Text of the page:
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Old 6th September 2010, 02:19 PM   #6
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Tim,

You are confused about IGBT and MOSFET gate charge (input capacitance). Both devices have Ciss, Crss and, of course, exhibit the Miller effect. It takes current and time to charge and discharge the gates. Generally speaking IGBTs will have larger capacitances, because they are large devices.

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Old 6th September 2010, 05:31 PM   #7
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A first approximation is:
1/2*ton*fsw*U*I, same for switching off.
Switching times are more dependant on gate drive, compared to IGBT which have some internal slowdown mechanisms like current tail.
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Old 6th September 2010, 06:21 PM   #8
kall is offline kall  Sweden
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Quote:
Originally Posted by darkfenriz View Post
A first approximation is:
1/2*ton*fsw*U*I, same for switching off.
Switching times are more dependant on gate drive, compared to IGBT which have some internal slowdown mechanisms like current tail.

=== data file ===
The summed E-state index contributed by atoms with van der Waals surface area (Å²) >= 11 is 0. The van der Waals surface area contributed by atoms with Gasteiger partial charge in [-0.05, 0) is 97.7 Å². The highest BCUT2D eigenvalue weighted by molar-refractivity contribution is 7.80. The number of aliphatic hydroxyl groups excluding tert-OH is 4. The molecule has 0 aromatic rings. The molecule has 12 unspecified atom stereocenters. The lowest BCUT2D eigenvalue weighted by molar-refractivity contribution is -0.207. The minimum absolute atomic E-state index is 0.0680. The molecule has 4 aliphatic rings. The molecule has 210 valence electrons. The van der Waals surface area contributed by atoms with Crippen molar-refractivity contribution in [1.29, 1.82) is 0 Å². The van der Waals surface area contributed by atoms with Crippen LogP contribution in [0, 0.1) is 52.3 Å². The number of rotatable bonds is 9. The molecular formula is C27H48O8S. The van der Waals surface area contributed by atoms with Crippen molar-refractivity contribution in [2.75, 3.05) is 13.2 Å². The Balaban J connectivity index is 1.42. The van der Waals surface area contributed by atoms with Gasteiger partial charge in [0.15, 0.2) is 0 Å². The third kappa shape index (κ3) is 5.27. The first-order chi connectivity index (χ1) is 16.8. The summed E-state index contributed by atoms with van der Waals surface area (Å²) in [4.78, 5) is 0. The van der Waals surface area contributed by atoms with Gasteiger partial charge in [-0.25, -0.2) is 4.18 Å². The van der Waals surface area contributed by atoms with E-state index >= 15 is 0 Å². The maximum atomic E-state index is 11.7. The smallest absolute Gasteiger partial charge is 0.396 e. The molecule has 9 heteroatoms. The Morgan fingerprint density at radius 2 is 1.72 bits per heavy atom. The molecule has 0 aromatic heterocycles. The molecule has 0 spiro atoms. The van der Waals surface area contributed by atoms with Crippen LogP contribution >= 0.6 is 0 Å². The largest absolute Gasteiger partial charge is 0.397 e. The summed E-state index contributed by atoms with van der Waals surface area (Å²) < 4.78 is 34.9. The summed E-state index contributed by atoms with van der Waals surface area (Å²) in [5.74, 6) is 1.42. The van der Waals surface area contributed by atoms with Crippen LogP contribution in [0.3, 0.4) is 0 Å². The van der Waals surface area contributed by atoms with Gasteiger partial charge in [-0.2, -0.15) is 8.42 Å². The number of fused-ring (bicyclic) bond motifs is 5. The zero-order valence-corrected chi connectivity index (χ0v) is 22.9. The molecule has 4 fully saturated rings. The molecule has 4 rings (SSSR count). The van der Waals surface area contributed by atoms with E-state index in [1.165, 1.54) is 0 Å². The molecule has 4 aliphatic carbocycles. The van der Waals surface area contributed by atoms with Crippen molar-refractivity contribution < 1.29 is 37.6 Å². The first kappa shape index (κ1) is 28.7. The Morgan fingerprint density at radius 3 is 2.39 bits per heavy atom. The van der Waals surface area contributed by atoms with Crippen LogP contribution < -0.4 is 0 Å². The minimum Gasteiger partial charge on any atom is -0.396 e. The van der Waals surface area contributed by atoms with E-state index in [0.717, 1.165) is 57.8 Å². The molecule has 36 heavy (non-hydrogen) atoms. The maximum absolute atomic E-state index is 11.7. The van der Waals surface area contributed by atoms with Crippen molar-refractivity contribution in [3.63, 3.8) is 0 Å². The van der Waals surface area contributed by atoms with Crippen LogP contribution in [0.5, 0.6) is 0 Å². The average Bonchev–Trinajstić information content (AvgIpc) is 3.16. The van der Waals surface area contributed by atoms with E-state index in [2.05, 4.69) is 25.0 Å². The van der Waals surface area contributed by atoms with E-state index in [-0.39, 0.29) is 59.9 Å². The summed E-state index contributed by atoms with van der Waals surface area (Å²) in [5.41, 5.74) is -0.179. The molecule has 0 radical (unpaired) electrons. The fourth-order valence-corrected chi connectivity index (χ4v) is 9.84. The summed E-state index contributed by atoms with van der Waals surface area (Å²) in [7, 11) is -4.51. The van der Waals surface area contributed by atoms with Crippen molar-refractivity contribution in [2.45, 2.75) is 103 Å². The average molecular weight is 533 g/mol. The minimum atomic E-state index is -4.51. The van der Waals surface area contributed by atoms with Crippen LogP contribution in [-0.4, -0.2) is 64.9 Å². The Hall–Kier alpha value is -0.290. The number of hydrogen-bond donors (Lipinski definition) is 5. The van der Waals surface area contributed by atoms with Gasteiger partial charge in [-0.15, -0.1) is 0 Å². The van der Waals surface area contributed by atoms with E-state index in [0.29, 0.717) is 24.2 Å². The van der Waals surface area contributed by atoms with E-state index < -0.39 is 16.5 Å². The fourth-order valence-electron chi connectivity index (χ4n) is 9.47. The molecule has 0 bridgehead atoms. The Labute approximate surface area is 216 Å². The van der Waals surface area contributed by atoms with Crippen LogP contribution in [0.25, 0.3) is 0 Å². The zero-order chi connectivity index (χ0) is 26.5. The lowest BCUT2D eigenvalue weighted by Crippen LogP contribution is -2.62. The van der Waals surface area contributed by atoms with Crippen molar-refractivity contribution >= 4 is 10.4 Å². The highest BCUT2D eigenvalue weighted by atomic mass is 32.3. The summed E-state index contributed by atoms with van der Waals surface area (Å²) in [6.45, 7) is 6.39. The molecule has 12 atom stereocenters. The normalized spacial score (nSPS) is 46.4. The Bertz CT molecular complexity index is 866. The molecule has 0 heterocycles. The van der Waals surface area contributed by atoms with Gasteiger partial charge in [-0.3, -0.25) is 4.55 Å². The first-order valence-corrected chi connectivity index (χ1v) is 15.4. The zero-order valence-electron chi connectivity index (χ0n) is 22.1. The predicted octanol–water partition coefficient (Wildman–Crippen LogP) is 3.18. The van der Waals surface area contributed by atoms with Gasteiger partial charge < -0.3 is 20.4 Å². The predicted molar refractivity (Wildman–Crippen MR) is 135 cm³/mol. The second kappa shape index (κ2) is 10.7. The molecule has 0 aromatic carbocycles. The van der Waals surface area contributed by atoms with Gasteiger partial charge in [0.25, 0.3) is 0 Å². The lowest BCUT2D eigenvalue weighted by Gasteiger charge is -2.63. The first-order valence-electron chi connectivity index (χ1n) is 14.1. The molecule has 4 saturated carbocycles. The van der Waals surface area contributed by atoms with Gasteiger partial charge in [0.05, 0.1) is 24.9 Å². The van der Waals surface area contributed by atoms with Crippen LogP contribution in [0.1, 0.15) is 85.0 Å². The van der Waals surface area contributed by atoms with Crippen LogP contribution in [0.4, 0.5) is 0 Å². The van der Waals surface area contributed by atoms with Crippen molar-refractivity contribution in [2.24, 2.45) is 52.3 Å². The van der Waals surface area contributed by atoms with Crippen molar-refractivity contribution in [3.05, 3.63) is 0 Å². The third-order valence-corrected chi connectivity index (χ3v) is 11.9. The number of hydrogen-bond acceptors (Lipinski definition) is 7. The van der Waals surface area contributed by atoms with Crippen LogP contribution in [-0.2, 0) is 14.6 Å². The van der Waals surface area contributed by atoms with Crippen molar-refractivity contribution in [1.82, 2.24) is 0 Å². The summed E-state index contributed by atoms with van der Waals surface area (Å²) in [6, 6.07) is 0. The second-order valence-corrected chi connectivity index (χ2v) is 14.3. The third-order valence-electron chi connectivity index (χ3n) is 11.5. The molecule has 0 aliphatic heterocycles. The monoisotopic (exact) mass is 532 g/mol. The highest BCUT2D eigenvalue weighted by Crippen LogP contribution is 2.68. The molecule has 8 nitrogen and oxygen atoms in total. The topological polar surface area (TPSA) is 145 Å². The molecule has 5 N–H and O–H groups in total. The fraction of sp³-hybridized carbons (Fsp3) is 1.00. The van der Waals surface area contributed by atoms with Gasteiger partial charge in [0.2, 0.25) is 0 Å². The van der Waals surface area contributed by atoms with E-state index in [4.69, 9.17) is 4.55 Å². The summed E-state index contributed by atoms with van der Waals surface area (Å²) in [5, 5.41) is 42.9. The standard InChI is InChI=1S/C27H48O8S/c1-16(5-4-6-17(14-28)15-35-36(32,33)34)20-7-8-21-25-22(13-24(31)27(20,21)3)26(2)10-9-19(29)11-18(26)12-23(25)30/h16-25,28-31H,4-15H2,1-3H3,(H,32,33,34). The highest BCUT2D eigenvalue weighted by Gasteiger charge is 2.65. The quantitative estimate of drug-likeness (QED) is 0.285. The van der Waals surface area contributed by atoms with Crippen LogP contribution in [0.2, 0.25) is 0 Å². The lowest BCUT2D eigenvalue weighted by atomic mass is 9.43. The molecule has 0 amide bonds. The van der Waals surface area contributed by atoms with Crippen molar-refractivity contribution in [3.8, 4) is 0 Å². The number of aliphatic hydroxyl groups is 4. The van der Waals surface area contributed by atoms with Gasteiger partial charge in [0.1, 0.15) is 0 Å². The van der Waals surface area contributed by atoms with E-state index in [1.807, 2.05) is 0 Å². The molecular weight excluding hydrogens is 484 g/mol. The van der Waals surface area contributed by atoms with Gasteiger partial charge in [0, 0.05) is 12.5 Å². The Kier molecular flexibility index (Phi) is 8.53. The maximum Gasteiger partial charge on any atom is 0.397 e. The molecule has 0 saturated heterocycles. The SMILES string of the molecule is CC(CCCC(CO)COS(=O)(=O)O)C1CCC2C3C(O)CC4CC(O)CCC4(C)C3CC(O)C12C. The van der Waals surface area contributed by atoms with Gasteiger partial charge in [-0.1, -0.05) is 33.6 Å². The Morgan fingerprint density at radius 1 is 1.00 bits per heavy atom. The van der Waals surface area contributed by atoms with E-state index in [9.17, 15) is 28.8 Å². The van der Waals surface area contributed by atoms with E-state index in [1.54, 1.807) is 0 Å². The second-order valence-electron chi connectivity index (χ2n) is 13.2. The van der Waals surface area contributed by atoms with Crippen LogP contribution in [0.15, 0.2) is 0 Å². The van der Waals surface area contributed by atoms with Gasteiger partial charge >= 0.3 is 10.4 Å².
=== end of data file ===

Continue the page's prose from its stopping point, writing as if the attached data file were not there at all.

is this really a good approx?, i found this very simple...

-------------

i have a case with 100kHz 20V 210A (i guess MOSFETs are the only option here?)

any rule of thumb what "size" to choose to have a good "safety margin", go up to 40V, 60V??
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Old 7th September 2010, 03:26 PM   #9
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Quote:
Originally Posted by sawreyrw View Post
Tim,

You are confused about IGBT and MOSFET gate charge (input capacitance). Both devices have Ciss, Crss and, of course, exhibit the Miller effect. It takes current and time to charge and discharge the gates. Generally speaking IGBTs will have larger capacitances, because they are large devices.
Ah, you're confused about my meaning of charge-- gate charge is easy to deal with because you can suck it away with the gate driver. "Stored charge" is a junction effect, and the cause of "storage time" in BJTs. As a hybrid, IGBTs have both effects. Stored charge means you can't turn it off arbitrarily fast, even if you force the gate off in just a few nanoseconds. The MOSFET part turns off in that time, but the BJT part continues to conduct for a few hundred ns (depending).

Incidentially, IGBTs of the same ratings as MOSFETs have lower gate charge, because the junction is smaller (higher current density). Another advantage to IGBTs!

Tim
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Old 7th September 2010, 09:53 PM   #10
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Tim,

The BJT in the IGBT does not saturate, because the collector base junction is never forward biased. Thus the traditional BJT storage time is near zero.

Rick